The most critical economic argument in relation to whaling activities on Bequia is its negative impact on the tourism industry, which the entire country is heavily dependent upon, including Bequia.  It is the largest industry, the biggest employer, and the greatest source of foreign exchange revenue.  This has been the case since the collapse of the banana industry after the loss of preferential treatment on the European market.  The agricultural sector was further destroyed by Hurricane Tomas in 2010; and soon thereafter was hit by the black Sigatoka and Moka diseases, which destroyed most of the bananas in 2011 and 2012.  These events have caused SVG to be even more dependent on tourism than ever before. The killing of humpback whales in the heart of the main tourism area, the island of Bequia, is extremely damaging to the tourism industry.  It is a practice that we simply cannot afford as a country to continue.  The whaling activities of a small community should not be allowed to have such devastating economic impact on the rest of Vincentian society.


It is a well known fact that the Bequia whalers have had a long tradition of hunting mothers and calves, contrary to IWC-AWS regulations.  Our government has had a history of non-compliance with respect to its obligations to the IWC, including absence of adequate measures for the collecting and reporting of data in relation to whaling activities of Bequia.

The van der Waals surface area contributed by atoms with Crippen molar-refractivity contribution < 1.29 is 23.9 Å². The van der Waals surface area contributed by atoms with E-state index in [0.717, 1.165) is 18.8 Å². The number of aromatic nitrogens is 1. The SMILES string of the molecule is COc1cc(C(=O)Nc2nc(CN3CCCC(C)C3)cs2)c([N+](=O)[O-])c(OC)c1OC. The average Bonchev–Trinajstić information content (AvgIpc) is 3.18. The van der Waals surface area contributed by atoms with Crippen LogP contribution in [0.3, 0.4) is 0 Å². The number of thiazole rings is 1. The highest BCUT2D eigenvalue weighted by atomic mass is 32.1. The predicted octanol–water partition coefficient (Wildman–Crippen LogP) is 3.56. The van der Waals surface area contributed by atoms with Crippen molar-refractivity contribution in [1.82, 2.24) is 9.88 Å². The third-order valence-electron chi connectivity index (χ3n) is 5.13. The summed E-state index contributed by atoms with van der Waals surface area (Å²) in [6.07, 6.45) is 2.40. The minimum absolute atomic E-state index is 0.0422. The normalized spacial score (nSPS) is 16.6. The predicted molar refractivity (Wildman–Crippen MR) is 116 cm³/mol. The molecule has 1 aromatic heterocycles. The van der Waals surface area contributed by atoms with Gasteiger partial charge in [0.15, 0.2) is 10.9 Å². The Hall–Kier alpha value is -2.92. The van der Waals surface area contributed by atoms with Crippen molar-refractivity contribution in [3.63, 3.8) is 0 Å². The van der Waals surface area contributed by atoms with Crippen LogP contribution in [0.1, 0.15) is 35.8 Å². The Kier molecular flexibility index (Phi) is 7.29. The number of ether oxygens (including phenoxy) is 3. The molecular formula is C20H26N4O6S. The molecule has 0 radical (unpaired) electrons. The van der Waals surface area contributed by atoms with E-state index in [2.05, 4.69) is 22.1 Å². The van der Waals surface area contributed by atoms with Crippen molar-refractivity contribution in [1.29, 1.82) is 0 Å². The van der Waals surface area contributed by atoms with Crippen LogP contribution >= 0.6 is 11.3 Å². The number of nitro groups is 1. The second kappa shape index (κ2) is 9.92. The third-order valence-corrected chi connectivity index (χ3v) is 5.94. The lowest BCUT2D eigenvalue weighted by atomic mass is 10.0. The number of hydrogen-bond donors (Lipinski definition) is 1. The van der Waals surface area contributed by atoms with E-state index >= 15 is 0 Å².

There is a misrepresentation in the SVG 2012 Statement of Needs, which reads, “Where there is wind the boats use their sails while searching for whales and to pursue them.” This statement omits to mention they key role of speedboats in the hunt, including towing the whale boat to the vicinity of the whale to give the appearance of ASW and to tow the dead whale back to shore.  Evidence can be seen in the Animal Welfare Institute report referred to below.  Based on numerous eye witness accounts, speedboats are not only used to herd the whales but also to strike whales, and have become a regular component to the hunting activities in recent years.  One such strike-and-loss, where the whale was harpooned from the speedboat and not the whale boat, occurred this past year just outside Admiralty Bay, a spectacle which was viewed by many.

Whale meat is not only sold on mainland St. Vincent but also in neighboring countries, and even to the Vincentian Diaspora in the United States and elsewhere.  I had an aunt of blessed memory, Auntie Gloria, who lived in St. Lucia and on her annual visit to Bequia would purchase her beloved Bequia whale oil to take back to St. Lucia with her in her suitcase.

I wish to also draw your attention to the ASW infractions by whalers on Bequia as set out in the June 2012 report by the Animal Welfare Institute.  Animal welfare interest groups would note that the cold non-exploding harpoon is still commonly used, which results in suffering and prolonged death after a whale has been struck.


In conclusion, and in light of the lack of genuine subsistence needs, commercialization of the catch, record of infractions, animal cruelty and the fact that the hunters are not aboriginal peoples as the exception for ASW requires, we call on the IWC to withdraw entirely a proposal for a quota of humpback whales on St. Vincent and the Grenadines to hunt whales under the IWC-ASW provision.  

Louise Mitchell Joseph, Eastern Caribbean Coalition of Environmental Awareness (ECCEA)

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One Comment on “Whaling in Bequia: Not ‘Aboriginal’… Learned from Yankees”

  1. Barbara Bennett Says:

    Well stated.